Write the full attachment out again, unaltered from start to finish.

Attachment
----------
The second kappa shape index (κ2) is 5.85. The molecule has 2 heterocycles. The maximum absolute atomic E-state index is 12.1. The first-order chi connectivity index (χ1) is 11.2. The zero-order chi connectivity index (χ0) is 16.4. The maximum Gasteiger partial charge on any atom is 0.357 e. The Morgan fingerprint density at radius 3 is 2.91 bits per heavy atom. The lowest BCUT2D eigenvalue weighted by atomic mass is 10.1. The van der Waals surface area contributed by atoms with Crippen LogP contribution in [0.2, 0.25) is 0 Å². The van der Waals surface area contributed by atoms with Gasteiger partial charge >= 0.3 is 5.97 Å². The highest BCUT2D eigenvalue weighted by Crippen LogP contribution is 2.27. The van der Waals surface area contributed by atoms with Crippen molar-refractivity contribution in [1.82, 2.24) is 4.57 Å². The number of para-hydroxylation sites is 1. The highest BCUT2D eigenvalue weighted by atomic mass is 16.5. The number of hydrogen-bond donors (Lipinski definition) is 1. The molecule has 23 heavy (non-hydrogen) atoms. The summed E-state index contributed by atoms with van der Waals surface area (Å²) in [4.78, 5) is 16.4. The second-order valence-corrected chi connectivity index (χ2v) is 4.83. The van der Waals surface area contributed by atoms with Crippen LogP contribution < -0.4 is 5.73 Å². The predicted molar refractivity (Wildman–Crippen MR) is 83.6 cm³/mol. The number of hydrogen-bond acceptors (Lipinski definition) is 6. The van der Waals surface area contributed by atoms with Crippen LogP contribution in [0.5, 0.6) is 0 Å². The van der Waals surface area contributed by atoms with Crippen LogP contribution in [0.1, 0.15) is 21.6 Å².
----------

The second kappa shape index (κ2) is 5.85. The molecule has 2 heterocycles. The maximum absolute atomic E-state index is 12.1. The first-order chi connectivity index (χ1) is 11.2. The zero-order chi connectivity index (χ0) is 16.4. The maximum Gasteiger partial charge on any atom is 0.357 e. The Morgan fingerprint density at radius 3 is 2.91 bits per heavy atom. The lowest BCUT2D eigenvalue weighted by atomic mass is 10.1. The van der Waals surface area contributed by atoms with Crippen LogP contribution in [0.2, 0.25) is 0 Å². The van der Waals surface area contributed by atoms with Gasteiger partial charge >= 0.3 is 5.97 Å². The highest BCUT2D eigenvalue weighted by Crippen LogP contribution is 2.27. The van der Waals surface area contributed by atoms with Crippen molar-refractivity contribution in [1.82, 2.24) is 4.57 Å². The number of para-hydroxylation sites is 1. The highest BCUT2D eigenvalue weighted by atomic mass is 16.5. The number of hydrogen-bond donors (Lipinski definition) is 1. The molecule has 23 heavy (non-hydrogen) atoms. The summed E-state index contributed by atoms with van der Waals surface area (Å²) in [4.78, 5) is 16.4. The second-order valence-corrected chi connectivity index (χ2v) is 4.83. The van der Waals surface area contributed by atoms with Crippen LogP contribution < -0.4 is 5.73 Å². The predicted molar refractivity (Wildman–Crippen MR) is 83.6 cm³/mol. The number of hydrogen-bond acceptors (Lipinski definition) is 6. The van der Waals surface area contributed by atoms with Crippen LogP contribution in [0.5, 0.6) is 0 Å². The van der Waals surface area contributed by atoms with Crippen LogP contribution in [0.1, 0.15) is 21.6 Å².